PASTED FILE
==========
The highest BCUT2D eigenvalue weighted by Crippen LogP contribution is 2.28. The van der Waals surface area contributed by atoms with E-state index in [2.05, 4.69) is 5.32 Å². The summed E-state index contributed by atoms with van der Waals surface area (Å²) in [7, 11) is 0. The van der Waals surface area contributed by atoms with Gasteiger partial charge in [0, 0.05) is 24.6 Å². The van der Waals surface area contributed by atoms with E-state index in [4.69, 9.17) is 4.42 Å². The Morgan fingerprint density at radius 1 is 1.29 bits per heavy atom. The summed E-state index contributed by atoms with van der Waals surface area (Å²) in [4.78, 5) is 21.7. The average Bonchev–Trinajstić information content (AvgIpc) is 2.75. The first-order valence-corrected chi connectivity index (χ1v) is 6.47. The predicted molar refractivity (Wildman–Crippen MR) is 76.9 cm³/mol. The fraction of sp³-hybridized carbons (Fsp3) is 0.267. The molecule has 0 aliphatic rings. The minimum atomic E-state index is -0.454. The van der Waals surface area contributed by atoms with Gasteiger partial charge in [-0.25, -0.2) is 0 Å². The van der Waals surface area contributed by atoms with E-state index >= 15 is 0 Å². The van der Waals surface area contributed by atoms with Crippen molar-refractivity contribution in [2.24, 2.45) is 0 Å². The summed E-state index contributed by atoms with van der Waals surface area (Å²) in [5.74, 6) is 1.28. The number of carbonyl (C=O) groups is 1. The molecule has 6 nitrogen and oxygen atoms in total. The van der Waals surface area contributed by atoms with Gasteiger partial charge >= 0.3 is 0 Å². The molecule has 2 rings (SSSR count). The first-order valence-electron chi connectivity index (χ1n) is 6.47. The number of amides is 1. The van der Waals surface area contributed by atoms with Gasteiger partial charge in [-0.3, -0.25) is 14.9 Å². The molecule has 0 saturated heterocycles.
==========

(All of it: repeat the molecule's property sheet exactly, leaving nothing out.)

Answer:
The highest BCUT2D eigenvalue weighted by Crippen LogP contribution is 2.28. The van der Waals surface area contributed by atoms with E-state index in [2.05, 4.69) is 5.32 Å². The summed E-state index contributed by atoms with van der Waals surface area (Å²) in [7, 11) is 0. The van der Waals surface area contributed by atoms with Gasteiger partial charge in [0, 0.05) is 24.6 Å². The van der Waals surface area contributed by atoms with E-state index in [4.69, 9.17) is 4.42 Å². The Morgan fingerprint density at radius 1 is 1.29 bits per heavy atom. The summed E-state index contributed by atoms with van der Waals surface area (Å²) in [4.78, 5) is 21.7. The average Bonchev–Trinajstić information content (AvgIpc) is 2.75. The first-order valence-corrected chi connectivity index (χ1v) is 6.47. The predicted molar refractivity (Wildman–Crippen MR) is 76.9 cm³/mol. The fraction of sp³-hybridized carbons (Fsp3) is 0.267. The molecule has 0 aliphatic rings. The minimum atomic E-state index is -0.454. The van der Waals surface area contributed by atoms with Gasteiger partial charge in [-0.25, -0.2) is 0 Å². The van der Waals surface area contributed by atoms with E-state index >= 15 is 0 Å². The van der Waals surface area contributed by atoms with Crippen molar-refractivity contribution in [2.24, 2.45) is 0 Å². The summed E-state index contributed by atoms with van der Waals surface area (Å²) in [5.74, 6) is 1.28. The number of carbonyl (C=O) groups is 1. The molecule has 6 nitrogen and oxygen atoms in total. The van der Waals surface area contributed by atoms with Gasteiger partial charge >= 0.3 is 0 Å². The molecule has 2 rings (SSSR count). The first-order valence-electron chi connectivity index (χ1n) is 6.47. The number of amides is 1. The van der Waals surface area contributed by atoms with Gasteiger partial charge in [-0.3, -0.25) is 14.9 Å². The molecule has 0 saturated heterocycles.